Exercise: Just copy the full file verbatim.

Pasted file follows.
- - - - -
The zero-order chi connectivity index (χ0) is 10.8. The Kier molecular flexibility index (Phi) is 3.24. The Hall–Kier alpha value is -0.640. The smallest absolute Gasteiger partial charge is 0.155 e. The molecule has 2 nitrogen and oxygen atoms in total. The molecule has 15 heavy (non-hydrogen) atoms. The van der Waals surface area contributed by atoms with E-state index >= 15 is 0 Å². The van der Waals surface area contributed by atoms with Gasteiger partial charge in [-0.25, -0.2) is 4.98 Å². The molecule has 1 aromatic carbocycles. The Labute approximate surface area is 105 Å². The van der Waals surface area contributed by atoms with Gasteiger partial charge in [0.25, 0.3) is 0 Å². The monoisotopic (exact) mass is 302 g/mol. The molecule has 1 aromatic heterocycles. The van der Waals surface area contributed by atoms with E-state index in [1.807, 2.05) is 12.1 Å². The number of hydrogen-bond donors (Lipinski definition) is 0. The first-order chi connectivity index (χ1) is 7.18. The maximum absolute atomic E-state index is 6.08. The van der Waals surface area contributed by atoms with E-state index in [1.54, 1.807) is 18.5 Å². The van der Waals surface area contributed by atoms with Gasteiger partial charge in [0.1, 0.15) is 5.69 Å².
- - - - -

The zero-order chi connectivity index (χ0) is 10.8. The Kier molecular flexibility index (Phi) is 3.24. The Hall–Kier alpha value is -0.640. The smallest absolute Gasteiger partial charge is 0.155 e. The molecule has 2 nitrogen and oxygen atoms in total. The molecule has 15 heavy (non-hydrogen) atoms. The van der Waals surface area contributed by atoms with E-state index >= 15 is 0 Å². The van der Waals surface area contributed by atoms with Gasteiger partial charge in [-0.25, -0.2) is 4.98 Å². The molecule has 1 aromatic carbocycles. The Labute approximate surface area is 105 Å². The van der Waals surface area contributed by atoms with Gasteiger partial charge in [0.25, 0.3) is 0 Å². The monoisotopic (exact) mass is 302 g/mol. The molecule has 1 aromatic heterocycles. The van der Waals surface area contributed by atoms with E-state index in [1.807, 2.05) is 12.1 Å². The number of hydrogen-bond donors (Lipinski definition) is 0. The first-order chi connectivity index (χ1) is 7.18. The maximum absolute atomic E-state index is 6.08. The van der Waals surface area contributed by atoms with E-state index in [1.54, 1.807) is 18.5 Å². The van der Waals surface area contributed by atoms with Gasteiger partial charge in [0.1, 0.15) is 5.69 Å².